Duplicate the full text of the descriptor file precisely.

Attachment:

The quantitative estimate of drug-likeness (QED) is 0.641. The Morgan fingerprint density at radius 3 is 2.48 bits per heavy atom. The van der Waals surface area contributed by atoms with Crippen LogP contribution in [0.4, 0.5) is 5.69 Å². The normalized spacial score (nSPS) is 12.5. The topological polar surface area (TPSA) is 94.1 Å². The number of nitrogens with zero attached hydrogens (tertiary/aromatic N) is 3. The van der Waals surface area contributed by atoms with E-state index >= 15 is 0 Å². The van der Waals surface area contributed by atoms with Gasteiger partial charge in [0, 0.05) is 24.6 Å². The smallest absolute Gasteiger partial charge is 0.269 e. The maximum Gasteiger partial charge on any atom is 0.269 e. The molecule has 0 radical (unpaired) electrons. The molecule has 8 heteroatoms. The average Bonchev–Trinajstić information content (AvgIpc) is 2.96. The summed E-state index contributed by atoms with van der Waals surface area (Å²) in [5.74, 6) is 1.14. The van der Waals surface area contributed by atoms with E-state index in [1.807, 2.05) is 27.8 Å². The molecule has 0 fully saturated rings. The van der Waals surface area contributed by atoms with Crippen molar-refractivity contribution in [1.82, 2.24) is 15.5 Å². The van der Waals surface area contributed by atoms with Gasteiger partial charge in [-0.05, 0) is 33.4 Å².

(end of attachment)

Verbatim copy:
The quantitative estimate of drug-likeness (QED) is 0.641. The Morgan fingerprint density at radius 3 is 2.48 bits per heavy atom. The van der Waals surface area contributed by atoms with Crippen LogP contribution in [0.4, 0.5) is 5.69 Å². The normalized spacial score (nSPS) is 12.5. The topological polar surface area (TPSA) is 94.1 Å². The number of nitrogens with zero attached hydrogens (tertiary/aromatic N) is 3. The van der Waals surface area contributed by atoms with E-state index >= 15 is 0 Å². The van der Waals surface area contributed by atoms with Gasteiger partial charge in [0, 0.05) is 24.6 Å². The smallest absolute Gasteiger partial charge is 0.269 e. The maximum Gasteiger partial charge on any atom is 0.269 e. The molecule has 0 radical (unpaired) electrons. The molecule has 8 heteroatoms. The average Bonchev–Trinajstić information content (AvgIpc) is 2.96. The summed E-state index contributed by atoms with van der Waals surface area (Å²) in [5.74, 6) is 1.14. The van der Waals surface area contributed by atoms with E-state index in [1.807, 2.05) is 27.8 Å². The molecule has 0 fully saturated rings. The van der Waals surface area contributed by atoms with Crippen molar-refractivity contribution in [1.82, 2.24) is 15.5 Å². The van der Waals surface area contributed by atoms with Gasteiger partial charge in [-0.05, 0) is 33.4 Å².